Marie and Phil Macquet
‘I always buy a slab of New Zealand chocolate and place it on their pillow with a welcome card.’
Marie and her husband Phil have hosted approximately 12-15 homestay students in the past ten years. The students have come from a variety of countries including China, Korea, Japan, the Netherlands and the USA.
When her children left home, Marie really missed them, so chose to have homestays for the additional company and really enjoys the diversity they bring to the home, in particular watching them experience the fun of learning and hearing all about their student’s home country, as well as the food and culture.
To make their homestays feel welcome, Marie and Phil will often bring out an atlas of the world and get their host student to show them where they are from and encourage them to talk about their life there.
‘I always buy a slab of New Zealand chocolate and place it on their pillow with a welcome card,’ Marie says.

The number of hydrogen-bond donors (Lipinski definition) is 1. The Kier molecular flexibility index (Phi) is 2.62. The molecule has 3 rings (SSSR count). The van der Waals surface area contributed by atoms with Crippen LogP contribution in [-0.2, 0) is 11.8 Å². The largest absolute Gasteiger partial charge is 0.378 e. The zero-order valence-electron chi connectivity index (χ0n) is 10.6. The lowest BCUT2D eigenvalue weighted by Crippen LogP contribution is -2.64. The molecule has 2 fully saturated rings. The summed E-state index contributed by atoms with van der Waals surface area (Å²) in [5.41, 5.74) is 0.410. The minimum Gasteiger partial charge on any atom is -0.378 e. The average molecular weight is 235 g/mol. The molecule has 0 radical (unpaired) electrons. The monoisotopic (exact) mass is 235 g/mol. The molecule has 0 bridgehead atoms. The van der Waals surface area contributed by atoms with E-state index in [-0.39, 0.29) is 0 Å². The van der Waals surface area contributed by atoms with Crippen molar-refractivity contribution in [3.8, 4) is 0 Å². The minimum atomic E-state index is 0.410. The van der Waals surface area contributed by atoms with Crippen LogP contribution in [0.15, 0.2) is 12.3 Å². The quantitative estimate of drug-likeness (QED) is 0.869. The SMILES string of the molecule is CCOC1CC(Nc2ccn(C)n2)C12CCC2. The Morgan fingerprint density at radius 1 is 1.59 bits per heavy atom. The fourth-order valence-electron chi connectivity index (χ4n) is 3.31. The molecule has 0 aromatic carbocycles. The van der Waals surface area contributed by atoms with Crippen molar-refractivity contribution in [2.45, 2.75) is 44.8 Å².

‘I love it when they walk my dogs with me and I enjoy showing them how to prepare a meal - if they want to learn how to do this, they seem to really like it!’ On Saturdays, Marie asks the students to be available to clean their rooms, change the bed linen and hang out the washing with her. I will sometimes follow this up with breakfast at Deans Bush Market.’
When asked about what is the biggest challenge that a host family faces when a student first comes to stay, Marie comments ‘we are always concerned about communication, especially if their English is weak. I talk to them as much as possible, especially in the kitchen, while cleaning and folding the washing, and when out walking - always noticing if they are unhappy.
‘We all eat dinner together most nights and this is good general conversation time for us all. I remind them gently that this is a homestay and we treat them as we would like our own children to be treated in another country.
‘For someone considering hosting a homestay student, Marie advises the host family to encourage the students to be part of their home and to come out of their rooms and join in family conversations. ‘We also ask them to let us know if something is worrying them, so that we can help them solve any problem that is brewing.
‘We forge lifelong relationships with these girls and have even been hosted in hotels in China by one of the families, as a thank you after a student stayed with us for four years. Many come back later in life with family to see us too. Generally, this is a very rewarding experience.’